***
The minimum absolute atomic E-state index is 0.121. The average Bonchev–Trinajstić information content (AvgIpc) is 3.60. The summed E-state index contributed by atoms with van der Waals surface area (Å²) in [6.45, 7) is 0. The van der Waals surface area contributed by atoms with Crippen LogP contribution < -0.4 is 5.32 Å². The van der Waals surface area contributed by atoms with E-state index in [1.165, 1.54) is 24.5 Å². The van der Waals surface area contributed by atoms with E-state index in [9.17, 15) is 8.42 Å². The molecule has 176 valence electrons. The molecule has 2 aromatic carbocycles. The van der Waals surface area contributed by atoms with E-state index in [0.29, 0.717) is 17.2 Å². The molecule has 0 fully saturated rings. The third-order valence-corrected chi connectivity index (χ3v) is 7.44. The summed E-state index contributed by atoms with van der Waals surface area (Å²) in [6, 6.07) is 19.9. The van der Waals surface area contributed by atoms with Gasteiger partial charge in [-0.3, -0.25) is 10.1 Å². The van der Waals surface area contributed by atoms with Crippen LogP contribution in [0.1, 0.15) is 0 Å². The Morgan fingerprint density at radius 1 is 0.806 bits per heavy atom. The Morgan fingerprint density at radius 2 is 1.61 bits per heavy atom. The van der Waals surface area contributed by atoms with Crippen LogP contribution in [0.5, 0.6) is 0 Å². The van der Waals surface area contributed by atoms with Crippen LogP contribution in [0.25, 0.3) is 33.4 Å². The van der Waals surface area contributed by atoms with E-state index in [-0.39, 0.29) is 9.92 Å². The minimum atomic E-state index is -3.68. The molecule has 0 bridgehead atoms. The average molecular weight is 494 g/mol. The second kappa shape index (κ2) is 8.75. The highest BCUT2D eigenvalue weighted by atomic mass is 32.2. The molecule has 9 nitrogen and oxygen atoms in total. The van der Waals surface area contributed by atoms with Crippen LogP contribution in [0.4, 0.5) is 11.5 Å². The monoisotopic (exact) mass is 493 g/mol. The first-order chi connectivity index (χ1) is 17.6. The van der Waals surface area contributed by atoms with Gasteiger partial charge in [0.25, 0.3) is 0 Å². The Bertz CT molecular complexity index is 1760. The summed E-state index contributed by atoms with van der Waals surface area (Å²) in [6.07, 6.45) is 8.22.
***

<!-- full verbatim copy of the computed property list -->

The minimum absolute atomic E-state index is 0.121. The average Bonchev–Trinajstić information content (AvgIpc) is 3.60. The summed E-state index contributed by atoms with van der Waals surface area (Å²) in [6.45, 7) is 0. The van der Waals surface area contributed by atoms with Crippen LogP contribution < -0.4 is 5.32 Å². The van der Waals surface area contributed by atoms with E-state index in [1.165, 1.54) is 24.5 Å². The van der Waals surface area contributed by atoms with E-state index in [9.17, 15) is 8.42 Å². The molecule has 176 valence electrons. The molecule has 2 aromatic carbocycles. The van der Waals surface area contributed by atoms with E-state index in [0.29, 0.717) is 17.2 Å². The molecule has 0 fully saturated rings. The third-order valence-corrected chi connectivity index (χ3v) is 7.44. The summed E-state index contributed by atoms with van der Waals surface area (Å²) in [6, 6.07) is 19.9. The van der Waals surface area contributed by atoms with Gasteiger partial charge in [-0.3, -0.25) is 10.1 Å². The van der Waals surface area contributed by atoms with Crippen LogP contribution in [0.1, 0.15) is 0 Å². The Morgan fingerprint density at radius 1 is 0.806 bits per heavy atom. The Morgan fingerprint density at radius 2 is 1.61 bits per heavy atom. The van der Waals surface area contributed by atoms with Crippen LogP contribution in [0.5, 0.6) is 0 Å². The van der Waals surface area contributed by atoms with Crippen LogP contribution in [0.25, 0.3) is 33.4 Å². The van der Waals surface area contributed by atoms with E-state index in [-0.39, 0.29) is 9.92 Å². The minimum atomic E-state index is -3.68. The molecule has 0 bridgehead atoms. The average molecular weight is 494 g/mol. The second kappa shape index (κ2) is 8.75. The highest BCUT2D eigenvalue weighted by atomic mass is 32.2. The molecule has 9 nitrogen and oxygen atoms in total. The van der Waals surface area contributed by atoms with Crippen LogP contribution in [0.4, 0.5) is 11.5 Å². The monoisotopic (exact) mass is 493 g/mol. The first-order chi connectivity index (χ1) is 17.6. The van der Waals surface area contributed by atoms with Gasteiger partial charge in [0.25, 0.3) is 0 Å². The Bertz CT molecular complexity index is 1760. The summed E-state index contributed by atoms with van der Waals surface area (Å²) in [6.07, 6.45) is 8.22.